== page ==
Another study that was presented at ASCO in the prostate oral session was the STAMPEDE study. The STAMPEDE study is a British multi-arm study that had also previously reported on the addition of chemotherapy in this population much as CHAARTED had, that I mentioned earlier. And without going into the full details, this was a little bit of a different study in that there was also patients with high-risk localized prostate cancer included. So a bit of a broader spectrum of patients. Not just patients with a bone or visceral metastatic disease but also showed similar benefits in terms of radiographic progression-free survival and overall survival. So really, supportive of the LATITUDE studies that I discussed first. So this has sort of turned the world of treating initially metastatic advanced prostate cancer on its ear a little bit. And now the question is how do we integrate both additional hormone therapy, i.e. abiraterone, and additional chemotherapy for patients who are presenting?

If you look across studies, all the studies that I've mentioned, again, the control arm for the hormones alone perform very similarly both in terms of radiographic progression-free survival and also overall survival. And therefore, although the populations were defined differently in each protocol, the prognostic makeup and the clinical makeup of patients who were involved appears to be quite similar, at least based on outcome.

And the magnitude of benefit for chemotherapy and for the addition of abiraterone in the setting is also quite remarkably similar in terms of the hazard ratio for overall survival was 0.62 in the LATITUDE study, 0.63 in the CHAARTED study. The 3-year overall survival rates are very similar. Disease control is very similar. So again, similar control populations and similar investigational populations. So the natural question is how do we integrate these new data for a patient presenting today with advanced prostate cancer?

I think that question remains to be determined, likely through further studies that look at perhaps standard hormones, plus abiraterone, plus or minus chemotherapy. I think in just discussing with my clinical colleagues how they're going to interpret these data, I think most people certainly feel that abiraterone would be better-tolerated therapy to add on, so if the benefit is similar, I think would lean towards adding an additional hormone therapy as opposed to adding chemotherapy. To balance this, however, the chemotherapy is 6 cycles. So it's over in roughly 18 weeks, whereas patients who were on abiraterone in the LATITUDE study for not quite 3 years. So perhaps chemotherapy is trading off some upfront, initial toxicity that may be more severe compared to a more chronic therapy, such as having to be on abiraterone for 3 years. This also doesn't speak of the cost of therapy. The cost of adding 3 years of abiraterone is likely going to be greater than the cost of adding initial chemotherapy, and so especially in non-US countries, where reimbursement of drugs is a larger issue, this may come into play as the therapies get integrated into clinical practice.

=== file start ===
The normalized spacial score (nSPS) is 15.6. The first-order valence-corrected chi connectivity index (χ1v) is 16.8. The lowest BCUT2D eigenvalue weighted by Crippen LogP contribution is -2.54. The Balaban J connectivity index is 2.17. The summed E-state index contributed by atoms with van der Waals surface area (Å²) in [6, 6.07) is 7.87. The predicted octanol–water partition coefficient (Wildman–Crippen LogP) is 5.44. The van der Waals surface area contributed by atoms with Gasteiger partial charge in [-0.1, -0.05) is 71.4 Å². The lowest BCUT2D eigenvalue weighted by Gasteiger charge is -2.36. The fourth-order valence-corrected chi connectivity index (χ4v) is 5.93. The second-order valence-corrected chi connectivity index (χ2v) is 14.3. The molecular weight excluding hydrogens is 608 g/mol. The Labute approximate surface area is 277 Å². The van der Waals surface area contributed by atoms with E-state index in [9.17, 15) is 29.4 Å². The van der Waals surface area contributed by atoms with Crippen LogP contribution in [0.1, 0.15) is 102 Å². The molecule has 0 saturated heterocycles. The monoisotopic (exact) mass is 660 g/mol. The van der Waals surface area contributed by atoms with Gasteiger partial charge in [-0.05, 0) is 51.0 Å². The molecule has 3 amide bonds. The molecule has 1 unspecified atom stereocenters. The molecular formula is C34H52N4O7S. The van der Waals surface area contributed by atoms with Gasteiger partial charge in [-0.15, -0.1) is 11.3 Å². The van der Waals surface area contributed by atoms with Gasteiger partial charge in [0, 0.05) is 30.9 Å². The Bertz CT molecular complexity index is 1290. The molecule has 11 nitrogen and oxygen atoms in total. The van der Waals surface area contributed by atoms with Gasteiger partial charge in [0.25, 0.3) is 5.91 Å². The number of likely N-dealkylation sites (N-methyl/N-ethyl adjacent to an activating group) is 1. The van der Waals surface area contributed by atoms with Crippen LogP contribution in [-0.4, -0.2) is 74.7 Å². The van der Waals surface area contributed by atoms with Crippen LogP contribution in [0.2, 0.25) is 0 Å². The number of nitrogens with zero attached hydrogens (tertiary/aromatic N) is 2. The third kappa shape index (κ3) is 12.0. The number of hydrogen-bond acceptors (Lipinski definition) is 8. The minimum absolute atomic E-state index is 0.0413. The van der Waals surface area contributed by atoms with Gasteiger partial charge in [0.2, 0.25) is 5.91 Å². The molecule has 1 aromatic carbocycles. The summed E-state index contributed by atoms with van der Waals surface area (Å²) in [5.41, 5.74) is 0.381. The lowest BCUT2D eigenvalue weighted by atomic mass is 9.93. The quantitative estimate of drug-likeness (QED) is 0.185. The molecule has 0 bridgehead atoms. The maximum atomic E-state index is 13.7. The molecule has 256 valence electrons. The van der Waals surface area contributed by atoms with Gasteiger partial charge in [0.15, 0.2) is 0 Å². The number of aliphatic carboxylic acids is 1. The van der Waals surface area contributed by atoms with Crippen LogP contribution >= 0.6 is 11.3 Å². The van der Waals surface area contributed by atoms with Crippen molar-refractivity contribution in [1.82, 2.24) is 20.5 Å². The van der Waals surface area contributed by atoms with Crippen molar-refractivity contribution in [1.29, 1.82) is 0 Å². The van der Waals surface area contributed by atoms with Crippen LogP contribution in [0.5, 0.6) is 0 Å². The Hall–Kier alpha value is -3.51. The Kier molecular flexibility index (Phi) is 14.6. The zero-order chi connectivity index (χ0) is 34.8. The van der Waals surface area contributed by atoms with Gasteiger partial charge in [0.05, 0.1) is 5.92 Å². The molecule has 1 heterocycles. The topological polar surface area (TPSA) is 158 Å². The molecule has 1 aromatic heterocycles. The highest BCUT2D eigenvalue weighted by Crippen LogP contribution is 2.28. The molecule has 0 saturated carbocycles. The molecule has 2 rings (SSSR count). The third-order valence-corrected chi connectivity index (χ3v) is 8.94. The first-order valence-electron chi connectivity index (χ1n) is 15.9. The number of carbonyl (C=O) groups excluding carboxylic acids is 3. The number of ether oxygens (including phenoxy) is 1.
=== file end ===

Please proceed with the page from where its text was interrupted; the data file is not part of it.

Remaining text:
I think probably the way it's going to play out is that for patients who meet the LATITUDE definition of high-risk, the addition of abiraterone is reasonable. I think most people have a gut feeling, not necessarily supported by data yet, that for patients with visceral disease, higher volume disease, more than 4 bone metastases, and maybe more adverse prognostic features, that perhaps chemotherapy is a better choice. And all this, of course, is predicated on reimbursement of abiraterone, as I mentioned earlier, even in the US, that's not quite worked out because the label has not been changed. So it's really a very fluid situation and where people are going to have to make clinical decisions on a patient-by-patient basis. Personally, I'm reassured that either offers patients would appears to be similar benefits, and again, there may be specific patients based on co-morbidities or toxicity profile, where one or the other is more apt for that particular patient. But I sense that pending reimbursement that abiraterone will likely become the standard of care in most patients with chemotherapy as a suitable alternative, as discussed.

Certainly, it's an exciting time for prostate cancer. Hormone therapy has been around for many decades, and that initial approach hadn't changed in many decades, but now in a span of 5 years, we have 2 plenary discussions, and 4 or 5 very large studies that have very much changed the standard of care and improved both disease control and survival in this very common group of patients. Thank you.

ASCO: Thank you Dr. Rini.

To learn more about all of the science presented at the 2017 ASCO Annual Meeting, visit www.cancer.net/ascoannualmeeting. If you have questions about whether new research may affect your care, be sure to talk with your doctor.